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The Price of Oil in 2018: What Will It Be

Publication Date: 20 Dec 2017 - By Market Mogul By Market Mogul
Actionable
Differentiated

Macro Commodity USA MENA EU ex-UK Energy

2017 has seen a significant, if not volatile, recovery in the price crude oil from its 2016 lows, where both WTI and Brent traded below $28 per barrel. Looking forward, there is a number of supply and demand factors one can look to, to see where oil will go in 2018. The rally in prices over the past year has been driven by a sustained crude global supply deficit. Recent commentator sentiment has been bullish with analysts from the likes of Goldman Sachs and Morgan Stanley raising 2018 price outlooks for Brent to over $60 a barrel.

It is the actions of OPEC, the cartel of oil-producing nations, that have been at the heart of this deficit. OPEC is currently limiting supply by 1.8 million barrels per day and in November the cartel agreed to extend this curb of production through to March 2018. Adherence to agreed production cuts has traditionally blunted the impact of OPEC on oil prices. Recently, compliance with agreed production cuts has been historically high. hovering around the 90%, mark according to a report by Reuters.

However, geopolitical tensions threaten to undermine this unity. Tensions between Saudi Arabia and Iran have been escalating in recent months as the two fight a bitter proxy war in Yemen and struggle for influence in Yemen. Saudi has made concessions to its regional rival since the lifting of sanctions allowed Iran to resume oil exports last year. Under current agreements, Iran has actually been able to raise its production whilst other members of the cartel have made significant cuts. It is hard to see this leniency continuing as Iran backed Houthi rebels in Yemen fire ballistic missiles at Saudi’s capital.

OPEC cooperation with Russia has been an unprecedented and crucial factor in the cartel’s ability to drive prices back up to their current levels. However, with GDP returning to growth and the country’s budget deficit no longer ballooning, the Kremlin may become increasingly eager to bring production cuts to an end. Russia and Saudi have fundamentally different aspirations for the price of oil. Russia has declared its intention diversify its economy and reduce the government budget’s dependence on oil revenues. Anton Siluanov, the Russian finance minister, declared earlier this year that government spending was budgeted with a theoretical oil price of just $40.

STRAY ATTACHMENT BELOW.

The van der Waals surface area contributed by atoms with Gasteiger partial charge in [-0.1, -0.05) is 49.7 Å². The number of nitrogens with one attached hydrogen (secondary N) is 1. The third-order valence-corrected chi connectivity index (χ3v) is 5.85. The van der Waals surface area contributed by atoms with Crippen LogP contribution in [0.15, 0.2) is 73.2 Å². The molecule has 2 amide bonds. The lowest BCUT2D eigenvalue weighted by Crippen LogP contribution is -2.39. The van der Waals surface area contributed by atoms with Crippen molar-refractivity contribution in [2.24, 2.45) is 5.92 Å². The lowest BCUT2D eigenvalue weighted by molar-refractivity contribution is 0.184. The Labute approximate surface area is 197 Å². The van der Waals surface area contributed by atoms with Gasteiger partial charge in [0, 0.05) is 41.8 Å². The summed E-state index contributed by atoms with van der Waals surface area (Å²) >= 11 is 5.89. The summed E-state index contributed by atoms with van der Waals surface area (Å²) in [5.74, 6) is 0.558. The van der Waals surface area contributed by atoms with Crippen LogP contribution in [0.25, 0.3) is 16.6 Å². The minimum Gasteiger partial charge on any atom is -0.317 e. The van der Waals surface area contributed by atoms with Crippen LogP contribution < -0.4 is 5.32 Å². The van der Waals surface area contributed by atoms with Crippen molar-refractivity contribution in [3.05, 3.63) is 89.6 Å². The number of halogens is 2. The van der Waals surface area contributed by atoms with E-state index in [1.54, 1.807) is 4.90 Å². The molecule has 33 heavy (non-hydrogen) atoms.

Indeed, Russian economy minister Maxim Oreshkin defiantly announced that the country could “live forever at 40 dollar oil”. Conversely, Saudi’s sprawling welfare system and costly foreign wars mean it needs a price of at least $65 per barrel to balance government spending. Despite a near double-digit budget deficit in 2017, Saudi’s King Salman outlined record high spending plans for the next financial year. With Russia and OPEC’s Kingpin seeming to have such divergent views, cooperation beyond the current March 2018 agreement seems questionable.

Conclusion

US crude production remains a serious threat to global oil prices. It currently sits at record levels of over 9.5 million barrels per day. While many analysts had predicted that much US production was not profitable at today’s prices, advances in drilling techniques and technology are allowing many producers to remain profitable even at prices below $50 a barrel. Furthermore, the small scale and low Capex required to conduct shale-drilling means US producers are able to rapidly respond to small changes in the oil price.

Society is seeing a trend of production cuts by OPEC being swiftly replaced by US shale production. Despite its partnership with Russia, the power of OPEC to dictate global oil prices has never looked so frail. Even with robust global GDP growth and oil demand to continue to surge, today’s prices seem shaky a best. One thing seems clear, the days of $100 oil are unlikely to return.

The post The Price of Oil in 2018: What Will It Be? appeared first on The Market Mogul.

 

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London, United Kingdom

info@reachx.co
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